A Refreshing Combination of Birtwistle and Carter but Adams Intrudes

United KingdomUnited Kingdom Birtwistle, Carter, and Adams: Nash Ensemble, BBC Singers, Nicholas Kok (conductor). Wigmore Hall, London, 26.3.2014 (MB)

BirtwistleFantasia upon all the notes (2012)
CarterEnchanted Preludes (1988)
Esprit rude/Esprit doux (1985)
John AdamsShaker Loops (1978)
CarterMosaic (2004)
BirtwistleThe Moth Requiem (2012)


A funny programme this: not the combination of Harrison Birtwistle and Elliott Carter, for they provided refreshing, invigorating contrast, but the presence of John Adams’s Shaker Loops, which really did not seem to have anything to do with either, and whose poverty of invention sounded all the more glaring in such august company. I am not sure how long it lasted, but it seemed interminable; waiting for the music to start proved a futile experience. Doubtless whatever objections one may level will be countered with an all too easy ‘but that is the point’. ‘Process music’ is all well and good – well, perhaps – in theory, but this does not even have the courage to be truly unbearable, in the ‘Yes, I’ll confess, just please let me out’ mode of Philip Glass. It seems more soft-centred, more pandering, and yet ultimately there seems to be nothing but a vacuum at the centre. The seven string players – two violins, two violas, two cellos, and double bass – of the Nash Ensemble could not be faulted in the incisive commitment of their response under Nicholas Kok. How on earth one keeps one’s concentration in such conditions I do not know. Still, at least it was good to be reminded of the æsthetic nullity of music too insubstantial even for a Michael Nyman soundtrack.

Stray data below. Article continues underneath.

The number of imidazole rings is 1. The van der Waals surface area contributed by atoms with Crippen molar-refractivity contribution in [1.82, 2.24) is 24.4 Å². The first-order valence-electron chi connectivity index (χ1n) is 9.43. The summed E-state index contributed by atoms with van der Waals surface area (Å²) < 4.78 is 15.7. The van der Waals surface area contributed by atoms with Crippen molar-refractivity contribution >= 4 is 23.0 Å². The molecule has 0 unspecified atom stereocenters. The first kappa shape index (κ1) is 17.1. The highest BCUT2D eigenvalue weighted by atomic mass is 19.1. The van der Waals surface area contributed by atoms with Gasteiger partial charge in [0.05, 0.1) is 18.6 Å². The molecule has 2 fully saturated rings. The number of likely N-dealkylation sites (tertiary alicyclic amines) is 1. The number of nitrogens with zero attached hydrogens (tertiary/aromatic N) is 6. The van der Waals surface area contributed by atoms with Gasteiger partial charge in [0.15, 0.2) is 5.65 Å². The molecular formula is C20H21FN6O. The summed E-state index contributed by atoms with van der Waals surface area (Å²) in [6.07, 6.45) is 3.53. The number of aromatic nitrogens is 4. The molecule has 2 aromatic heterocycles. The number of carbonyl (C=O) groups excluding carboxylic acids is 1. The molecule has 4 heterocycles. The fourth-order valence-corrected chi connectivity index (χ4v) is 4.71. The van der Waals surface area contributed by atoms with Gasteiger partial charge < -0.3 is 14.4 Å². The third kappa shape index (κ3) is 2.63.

Enough of that! Birtwistle’s 2012 Fantasia upon all the notes, for flute, clarinet, harp, and string quartet, was given its world premiere by the Nash Ensemble, also at the Wigmore Hall. Its title does not refer, as one might have expected, to Purcell, but rather, in Bayan Northcott’s words, ‘hints at how, each time the harpist shifts a pedal between sharp, natural, or flat, a new scale is set up, and … how a shifting sequence of harp modes can interact with and guide the harmonies of a surrounding ensemble’. That said, there remains a typical, if somewhat intangible, evocation of an older England: real, not sepia-tinted, all the more moving for it. And beyond that, there is a still more typical sense of the archaic, Birtwistle’s sound world – the phrase may be clichéd, but here seems unavoidable – announcing itself unmistakeably at the very opening. Ghosts haunt the machine: is that a hint of Ravel’s Daphnis? (The work was commissioned by the Nash Ensemble and the Wigmore Hall, to fulfil Amelia Freedman’s desire for a companion piece to Ravel’s Introduction and Allegro.)  There certainly seem to be points of contact with, though not necessarily derivation from, Birtwistle’s own Punch and Judy and, of course, Stravinsky. But the ecstatic climax sounded here, again in an exemplary performance, as very much part of a post-Minotaur world. The final unwinding returns us ambiguously to a world of earlier mechanisation: almost like a parody of Webern.

Carter’s Enchanted Preludes for flute and cello followed, thereby sounding more mercurial, even flighty, though certainly substantial. It emerged as a true duet (not unlike Bach’s fascinating, strange BWV 802-5 pieces). Shifting of mood, for instance to slower material, adorned with cello harmonics, was highly accomplished. And the composer’s own genius in transformation of material shone through throughout – redolent, perhaps surprisingly, of Liszt. Esprit rude/esprit doux, for flute and clarinet, was written for Boulez’s sixtieth birthday. It sounds closer to Boulez – not just in the instrumentation, but also in the clarinet’s apparent announcement of reconciliation between Schoenberg and Stravinsky: Pierrot and Symphonies of Wind Instruments. Again, it proved a real duet, in a truly haunting performance.